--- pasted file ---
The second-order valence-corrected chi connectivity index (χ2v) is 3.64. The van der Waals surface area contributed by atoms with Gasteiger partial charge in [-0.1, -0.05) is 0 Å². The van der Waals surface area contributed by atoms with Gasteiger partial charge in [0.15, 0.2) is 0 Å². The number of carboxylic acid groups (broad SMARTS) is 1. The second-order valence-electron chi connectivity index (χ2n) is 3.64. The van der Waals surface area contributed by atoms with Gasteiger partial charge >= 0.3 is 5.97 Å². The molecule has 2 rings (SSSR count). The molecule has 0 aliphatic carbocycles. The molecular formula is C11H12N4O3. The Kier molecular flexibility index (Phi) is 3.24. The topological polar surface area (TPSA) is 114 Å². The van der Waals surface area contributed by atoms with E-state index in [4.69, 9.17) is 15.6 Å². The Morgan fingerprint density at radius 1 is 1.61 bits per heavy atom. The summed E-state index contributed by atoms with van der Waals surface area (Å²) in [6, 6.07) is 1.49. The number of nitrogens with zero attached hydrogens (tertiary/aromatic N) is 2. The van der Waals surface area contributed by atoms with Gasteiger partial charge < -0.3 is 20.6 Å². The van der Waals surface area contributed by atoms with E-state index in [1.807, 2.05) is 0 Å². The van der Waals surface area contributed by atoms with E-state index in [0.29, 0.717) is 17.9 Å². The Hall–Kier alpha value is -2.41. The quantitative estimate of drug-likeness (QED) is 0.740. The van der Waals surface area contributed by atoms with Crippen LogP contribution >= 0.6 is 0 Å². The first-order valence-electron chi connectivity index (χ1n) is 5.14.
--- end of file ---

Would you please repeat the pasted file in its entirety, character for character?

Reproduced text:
The second-order valence-corrected chi connectivity index (χ2v) is 3.64. The van der Waals surface area contributed by atoms with Gasteiger partial charge in [-0.1, -0.05) is 0 Å². The van der Waals surface area contributed by atoms with Gasteiger partial charge in [0.15, 0.2) is 0 Å². The number of carboxylic acid groups (broad SMARTS) is 1. The second-order valence-electron chi connectivity index (χ2n) is 3.64. The van der Waals surface area contributed by atoms with Gasteiger partial charge >= 0.3 is 5.97 Å². The molecule has 2 rings (SSSR count). The molecule has 0 aliphatic carbocycles. The molecular formula is C11H12N4O3. The Kier molecular flexibility index (Phi) is 3.24. The topological polar surface area (TPSA) is 114 Å². The van der Waals surface area contributed by atoms with E-state index in [4.69, 9.17) is 15.6 Å². The Morgan fingerprint density at radius 1 is 1.61 bits per heavy atom. The summed E-state index contributed by atoms with van der Waals surface area (Å²) in [6, 6.07) is 1.49. The number of nitrogens with zero attached hydrogens (tertiary/aromatic N) is 2. The van der Waals surface area contributed by atoms with Gasteiger partial charge < -0.3 is 20.6 Å². The van der Waals surface area contributed by atoms with E-state index in [1.807, 2.05) is 0 Å². The van der Waals surface area contributed by atoms with E-state index in [0.29, 0.717) is 17.9 Å². The Hall–Kier alpha value is -2.41. The quantitative estimate of drug-likeness (QED) is 0.740. The van der Waals surface area contributed by atoms with Crippen LogP contribution >= 0.6 is 0 Å². The first-order valence-electron chi connectivity index (χ1n) is 5.14.